Global Undergraduate Exchange Program in Eurasia and Central Asia (Global UGRAD)
The Global Undergraduate Exchange Program in Eurasia and Central Asia builds the capacity of youth leaders from underserved populations across the region. Through U.S.-based training and practical experience in leadership, life-skills, civic engagement, and internships, youth leaders are empowered to implement long-term civic and economic changes in their communities, building stability through increased local capacity and cross-cultural understanding.
The selected students study in non-degree programs for one academic year at an American university or community college, allowing them to develop a nuanced understanding of the United States and to share their countries and cultures with America. When Global UGRAD students return to finish college in their home countries, they share what they have learned and contribute to the development of their home communities.
The Global UGRAD Program in Eurasia and Central Asia is a program of the Bureau of Educational and Cultural Affairs of the U.S. Department of State.
• Eurasian and American students increase their cross-cultural understanding and create personal and professional linkages with one another.
• Participants use the skills and knowledge acquired in the United States to serve as community leaders in their home countries.
Established by Congress in 1992 under the Freedom Support Act, the Global UGRAD Program is no less relevant today than it was immediately after the dissolution of the Soviet Union. Though freedom of movement and information have greatly increased, Americans and citizens of the former Soviet Union still lack opportunities to interact and have substantive dialogue. Through academic studies, community service, and internships, Global UGRAD students come into close contact with Americans and develop lasting relationships with U.S. universities, schools, businesses, and community organizations.
Global UGRAD was previously known as the Eurasian Undergraduate Exchange Program (UGRAD) and the Freedom Support Act (FSA) Undergraduate Exchange Program.
Undergraduate Study: Global UGRAD fellows are placed at accredited universities and colleges throughout the United States for a year-long program of full-time study in various fields. For the 2012-2013 academic year, 39 institutions will host UGRAD fellows in 26 states.
Community Service: The UGRAD Program requires each participant to complete a minimum of 20 hours of community service during their first semester. Many fellows give back to their American host communities through volunteer work beyond the 20 hour requirement; nearly 90% of the 2011-2012 UGRAD cohort surpassed the minimum requirement. Fellows have volunteered in a variety of settings, such as after-school tutoring programs, blood drives, community fundraisers, and natural disaster reconstruction.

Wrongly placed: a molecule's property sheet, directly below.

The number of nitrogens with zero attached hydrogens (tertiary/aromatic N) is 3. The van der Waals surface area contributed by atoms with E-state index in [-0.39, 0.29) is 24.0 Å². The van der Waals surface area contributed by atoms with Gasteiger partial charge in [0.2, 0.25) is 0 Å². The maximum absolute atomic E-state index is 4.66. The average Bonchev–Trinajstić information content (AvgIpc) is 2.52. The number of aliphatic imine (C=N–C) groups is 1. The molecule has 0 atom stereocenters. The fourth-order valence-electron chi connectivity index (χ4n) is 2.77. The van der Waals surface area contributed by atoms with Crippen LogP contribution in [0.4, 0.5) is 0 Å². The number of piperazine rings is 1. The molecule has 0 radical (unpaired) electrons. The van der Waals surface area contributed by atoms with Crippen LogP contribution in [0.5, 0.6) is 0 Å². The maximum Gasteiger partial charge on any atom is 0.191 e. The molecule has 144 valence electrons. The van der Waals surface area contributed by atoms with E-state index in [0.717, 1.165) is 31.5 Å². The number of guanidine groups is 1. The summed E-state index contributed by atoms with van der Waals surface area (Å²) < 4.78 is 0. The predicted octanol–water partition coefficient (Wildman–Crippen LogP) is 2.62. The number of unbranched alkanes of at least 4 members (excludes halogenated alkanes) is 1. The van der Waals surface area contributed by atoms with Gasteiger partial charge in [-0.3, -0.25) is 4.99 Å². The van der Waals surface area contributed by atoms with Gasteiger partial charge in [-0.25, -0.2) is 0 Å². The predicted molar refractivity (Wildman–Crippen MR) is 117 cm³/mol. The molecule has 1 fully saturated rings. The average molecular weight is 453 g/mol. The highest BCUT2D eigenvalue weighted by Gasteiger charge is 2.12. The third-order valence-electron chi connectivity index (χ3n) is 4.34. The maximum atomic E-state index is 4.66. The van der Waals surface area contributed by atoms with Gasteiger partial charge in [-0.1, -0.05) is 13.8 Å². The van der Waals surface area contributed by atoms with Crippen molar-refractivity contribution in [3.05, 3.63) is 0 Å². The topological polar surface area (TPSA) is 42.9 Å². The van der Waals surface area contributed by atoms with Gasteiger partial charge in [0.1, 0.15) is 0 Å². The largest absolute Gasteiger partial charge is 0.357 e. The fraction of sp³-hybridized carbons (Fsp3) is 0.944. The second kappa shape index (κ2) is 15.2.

Internships: In addition to their second semester academic studies, fellows complete part-time internships, gaining experience in the American workplace and developing relationships with local businesses, Congressional, city, and county government offices, nonprofit organizations, and other institutions.
Country Presentations: Fellows each give two required presentations during the fellowship, sharing their countries’ histories and traditions with Americans at their host institutions and in off-campus settings such as schools, retirement homes, and Rotary clubs. As cultural ambassadors, the 2011-2012 fellows collectively shared their countries and cultures with about 15,000 people in the U.S. After returning home, over 90%,of UGRAD alumni shared their U.S. experience at least four times over the previous 12 months.
Cultural Passport to America: At the start of the fellowship, each participant receives a “Cultural Passport to America”, which is modeled to look loosely like a U.S. passport. For participation in cultural events and activities, Global UGRAD fellows receive Passport stamps from their university and college advisors, allowing staff to track the activities of their students in a fun but structured way. Through the Passport, fellows present how they have explored various aspects of U.S. culture and the linkages they’ve forged with Americans over the program year. The Passport also guides students in reflecting on how they’ve served as cultural ambassadors for their home countries while in the United States, and on their plans for sharing U.S. culture with their communities when returning home.
Alumni Programming (Small Grants): Global UGRAD alumni are eligible to apply for small grants to conduct community service projects, organize conferences or trainings, or release publications of scholarly work in their home countries. Since 1999, UGRAD alumni have implemented over 750 community service and professional development programs in their home countries.
Since the program’s inception, nearly 4,000 students have been placed at universities and community colleges in 48 states, including Alaska and Hawaii.
In the last program year, fellows contributed over 3,000 hours of service to U.S. communities, benefiting thousands of individuals and nearly 200 organizations.
Over the past year, 84% of UGRAD Alumni have participated in community service activities in their home countries.